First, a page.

How to say “No”
This is based on a right to say “no” to what feels uncomfortable or what you are not ready to do.
1. Acknowledge the Other Person's Request
E.g. “Thank you for inviting me to your party.”
This softens the “no” response you are giving. Your “no” response will not sound so harsh, which helps to keep the communication smooth and pleasant, even though you are not giving them the answer they want.
“I realise that you need help with…”
2. Clearly Say NO.
E.g. “Unfortunately I will not be able to..."
Be absolutely clear that you are saying no. Do not let it be open to interpretation because the person making the request will either hear what they want to hear (that ultimately you will say yes) or they will pounce on your hesitation and try to push you to say yes.
Don’t say things like:
“I’m not really sure if I can…”
If you know that you want to say no, do not put it off until later, because you will end up back at the beginning having to say no all over again. So instead of saying no just the once, you will have to do it twice!
So don’t say things like:
“Let me think about it…”
3. Give a Brief Reason for Declining
In some instances, you may want to give the other person some explanation for turning down their request, but this is optional.
It is often helpful to give an explanation because when people realise there is a genuine reason for your saying no, they often feel better about being turned down. The general rule of thumb is: Give an explanation unless it is personal, embarrassing or will hurt the other person.
Remember you have the right not to have to justify or explain your behaviour to others.
Don’t lie about why you are saying no. Rather give no reason at all, or be a little vague. It is perfectly acceptable to say something like: “Thank you for the invitation. Unfortunately I will not be able to attend.” (No reason). Or “I really appreciate your including me in the running group, but sadly I will not be able to join you because I have another commitment.” (Vague explanation).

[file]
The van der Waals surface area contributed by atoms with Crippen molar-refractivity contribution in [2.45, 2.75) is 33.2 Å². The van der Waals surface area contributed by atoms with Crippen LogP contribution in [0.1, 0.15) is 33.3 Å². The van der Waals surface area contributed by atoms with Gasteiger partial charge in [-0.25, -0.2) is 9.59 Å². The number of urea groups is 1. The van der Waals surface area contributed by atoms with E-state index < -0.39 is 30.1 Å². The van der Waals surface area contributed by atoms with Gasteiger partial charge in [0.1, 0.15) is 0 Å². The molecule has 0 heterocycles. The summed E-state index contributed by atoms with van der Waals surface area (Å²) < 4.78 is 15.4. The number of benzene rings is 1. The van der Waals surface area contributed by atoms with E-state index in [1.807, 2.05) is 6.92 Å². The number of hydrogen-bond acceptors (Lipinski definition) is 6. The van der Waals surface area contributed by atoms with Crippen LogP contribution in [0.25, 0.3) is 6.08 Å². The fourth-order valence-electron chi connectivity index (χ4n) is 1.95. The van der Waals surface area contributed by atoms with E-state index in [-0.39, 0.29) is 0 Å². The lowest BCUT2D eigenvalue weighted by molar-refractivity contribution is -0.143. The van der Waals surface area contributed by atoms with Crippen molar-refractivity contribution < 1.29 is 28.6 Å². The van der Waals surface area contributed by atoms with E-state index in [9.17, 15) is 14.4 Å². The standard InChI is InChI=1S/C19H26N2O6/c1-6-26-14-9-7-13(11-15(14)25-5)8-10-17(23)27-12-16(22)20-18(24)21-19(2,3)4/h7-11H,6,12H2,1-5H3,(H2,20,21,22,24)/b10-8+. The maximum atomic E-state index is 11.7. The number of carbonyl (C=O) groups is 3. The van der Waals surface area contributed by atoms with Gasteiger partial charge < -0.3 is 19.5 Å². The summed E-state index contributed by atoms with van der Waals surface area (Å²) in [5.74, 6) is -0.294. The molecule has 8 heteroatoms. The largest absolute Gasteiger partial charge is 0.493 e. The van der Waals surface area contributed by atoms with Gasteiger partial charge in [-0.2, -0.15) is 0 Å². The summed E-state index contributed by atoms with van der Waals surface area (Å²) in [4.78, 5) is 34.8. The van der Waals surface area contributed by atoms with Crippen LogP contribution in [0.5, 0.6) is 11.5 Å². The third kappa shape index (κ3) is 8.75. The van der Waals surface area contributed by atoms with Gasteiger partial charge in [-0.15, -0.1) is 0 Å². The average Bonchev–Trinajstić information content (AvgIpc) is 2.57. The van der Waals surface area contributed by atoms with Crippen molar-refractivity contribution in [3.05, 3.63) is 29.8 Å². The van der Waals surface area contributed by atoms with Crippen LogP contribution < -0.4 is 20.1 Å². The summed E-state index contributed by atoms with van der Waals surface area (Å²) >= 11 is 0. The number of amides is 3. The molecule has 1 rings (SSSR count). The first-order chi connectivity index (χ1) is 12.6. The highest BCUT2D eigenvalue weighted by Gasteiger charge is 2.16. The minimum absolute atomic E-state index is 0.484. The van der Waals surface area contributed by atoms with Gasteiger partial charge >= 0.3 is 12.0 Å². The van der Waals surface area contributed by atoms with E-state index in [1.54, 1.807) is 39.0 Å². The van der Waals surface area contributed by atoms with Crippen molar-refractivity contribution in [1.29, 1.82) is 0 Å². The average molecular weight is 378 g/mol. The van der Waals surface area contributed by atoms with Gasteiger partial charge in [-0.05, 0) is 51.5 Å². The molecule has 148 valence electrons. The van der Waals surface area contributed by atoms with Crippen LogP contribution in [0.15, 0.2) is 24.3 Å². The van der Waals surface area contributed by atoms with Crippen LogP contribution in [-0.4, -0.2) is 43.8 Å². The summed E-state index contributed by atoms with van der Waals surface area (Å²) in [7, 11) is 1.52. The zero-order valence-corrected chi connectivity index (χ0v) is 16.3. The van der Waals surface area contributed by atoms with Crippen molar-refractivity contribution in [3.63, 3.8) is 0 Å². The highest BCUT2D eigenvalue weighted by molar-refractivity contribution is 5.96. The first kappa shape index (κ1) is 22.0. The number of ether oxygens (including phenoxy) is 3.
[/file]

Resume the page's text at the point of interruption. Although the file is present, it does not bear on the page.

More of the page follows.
4. Suggest an Alternative Proposal
Do this if possible, and preferably where both your and the other person's needs will be met.
Thank you for inviting me to your tea party (acknowledgement), but I won’t join you this time because I am anxious about coming into contact with a lot of people and getting COVID (brief reason). I would love to see you though, so how about coming over to my place for a cup of tea in my garden? (Alternative option).
So if you are experiencing anxiety because you feel obliged to attend social events, remember that it’s ok to control your own life and just say no. I trust that the 4-step process will help you.
Thank you for the Feedback
Thanks to Tess, Joao, Sharon, Diann, Reg, Suntosh, Liz, Cheryl, Anne, Evelyn and Tori for the feedback after my last newsletter.
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You may have been forwarded this email by a friend. In that case, allow me to introduce myself. I am a psychologist, speaker, trainer, coach and hat lover based in Kloof, a suburb of Durban, South Africa. I also do online counselling and coaching and I have clients all over the world.